The most progressive step Louisiana can take to make its income tax more effective is to eliminate the ability to deduct federal income taxes on state returns. This tax break alone costs the state nearly $1 billion per year, with the benefits flowing disproportionately to the richest 5 percent of households.

 

Safety net is more common than you think
There is a lot of stigma surrounding welfare, but the truth is that even if you have been fortunate enough to never need government assistance, you probably know someone who has. The safety net, comprised of the Supplemental Nutrition Assistance Program, public/subsidized housing, Temporary Assistance for Needy Families and more, helps 59 million Americans make ends meet. That is nearly one-fifth of the population. The Urban Institute’s Sarah Minton and Linda Giannarelli discuss other facts about the safety net:

Twenty-four million children (or 32 percent of the population under age 18) receive assistance from at least one of the programs included in this analysis (figure 1; table A.1). A much smaller number of seniors (ages 65 and older) receive assistance. Among all recipients, nonsenior adults (ages 18 through 64) make up the largest group at 50 percent. Children make up the next largest group at 41 percent, followed by seniors at 9 percent (figure 2; table A.1).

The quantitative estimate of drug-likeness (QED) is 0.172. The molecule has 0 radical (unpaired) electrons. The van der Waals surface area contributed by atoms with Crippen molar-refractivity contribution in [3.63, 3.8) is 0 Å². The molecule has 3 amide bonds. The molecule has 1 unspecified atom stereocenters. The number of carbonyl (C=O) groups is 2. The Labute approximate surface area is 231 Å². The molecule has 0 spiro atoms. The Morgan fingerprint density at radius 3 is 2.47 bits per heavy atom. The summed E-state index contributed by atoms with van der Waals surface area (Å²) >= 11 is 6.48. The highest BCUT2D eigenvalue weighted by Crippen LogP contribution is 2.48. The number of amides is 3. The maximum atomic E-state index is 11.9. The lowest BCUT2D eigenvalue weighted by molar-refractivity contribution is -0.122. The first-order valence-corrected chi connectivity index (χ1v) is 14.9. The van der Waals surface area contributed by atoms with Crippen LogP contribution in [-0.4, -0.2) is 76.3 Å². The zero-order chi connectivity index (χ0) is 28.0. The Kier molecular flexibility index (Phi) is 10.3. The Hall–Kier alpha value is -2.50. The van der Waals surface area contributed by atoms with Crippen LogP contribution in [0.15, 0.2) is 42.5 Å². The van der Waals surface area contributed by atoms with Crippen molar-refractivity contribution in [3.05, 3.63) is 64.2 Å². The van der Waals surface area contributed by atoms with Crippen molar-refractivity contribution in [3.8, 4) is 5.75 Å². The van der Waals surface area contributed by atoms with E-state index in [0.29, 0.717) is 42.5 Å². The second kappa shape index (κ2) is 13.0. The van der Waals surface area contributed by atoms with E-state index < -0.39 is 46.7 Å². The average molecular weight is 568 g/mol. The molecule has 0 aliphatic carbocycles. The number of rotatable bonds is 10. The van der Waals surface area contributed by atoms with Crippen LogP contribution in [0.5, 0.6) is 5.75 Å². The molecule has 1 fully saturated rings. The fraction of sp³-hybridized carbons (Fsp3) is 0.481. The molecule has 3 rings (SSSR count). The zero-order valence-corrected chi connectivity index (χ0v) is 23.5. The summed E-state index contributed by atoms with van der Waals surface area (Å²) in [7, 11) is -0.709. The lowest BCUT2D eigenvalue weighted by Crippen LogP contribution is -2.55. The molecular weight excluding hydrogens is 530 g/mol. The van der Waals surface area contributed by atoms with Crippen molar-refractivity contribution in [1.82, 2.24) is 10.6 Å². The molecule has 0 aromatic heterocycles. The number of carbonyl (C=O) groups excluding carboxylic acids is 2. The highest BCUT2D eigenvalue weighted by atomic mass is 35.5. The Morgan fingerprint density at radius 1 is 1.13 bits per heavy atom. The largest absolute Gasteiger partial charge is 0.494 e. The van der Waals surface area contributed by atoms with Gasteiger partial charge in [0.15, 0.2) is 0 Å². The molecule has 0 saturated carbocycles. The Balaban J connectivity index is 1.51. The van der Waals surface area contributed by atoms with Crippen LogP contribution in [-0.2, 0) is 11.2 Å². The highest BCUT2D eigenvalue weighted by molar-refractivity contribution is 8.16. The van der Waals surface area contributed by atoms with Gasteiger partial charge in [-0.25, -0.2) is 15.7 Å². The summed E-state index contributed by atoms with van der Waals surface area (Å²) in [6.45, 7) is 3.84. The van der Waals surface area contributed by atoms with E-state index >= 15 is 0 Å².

Note: Are you a young public policy graduate interested in sharpening your research and advocacy skills at the Louisiana Budget Project for two years? Apply now to be a State Policy Fellow. Deadline is Feb. 10

 

Number of the day
87 – Percent of U.S. wealth owned by white households (Source: CBPP)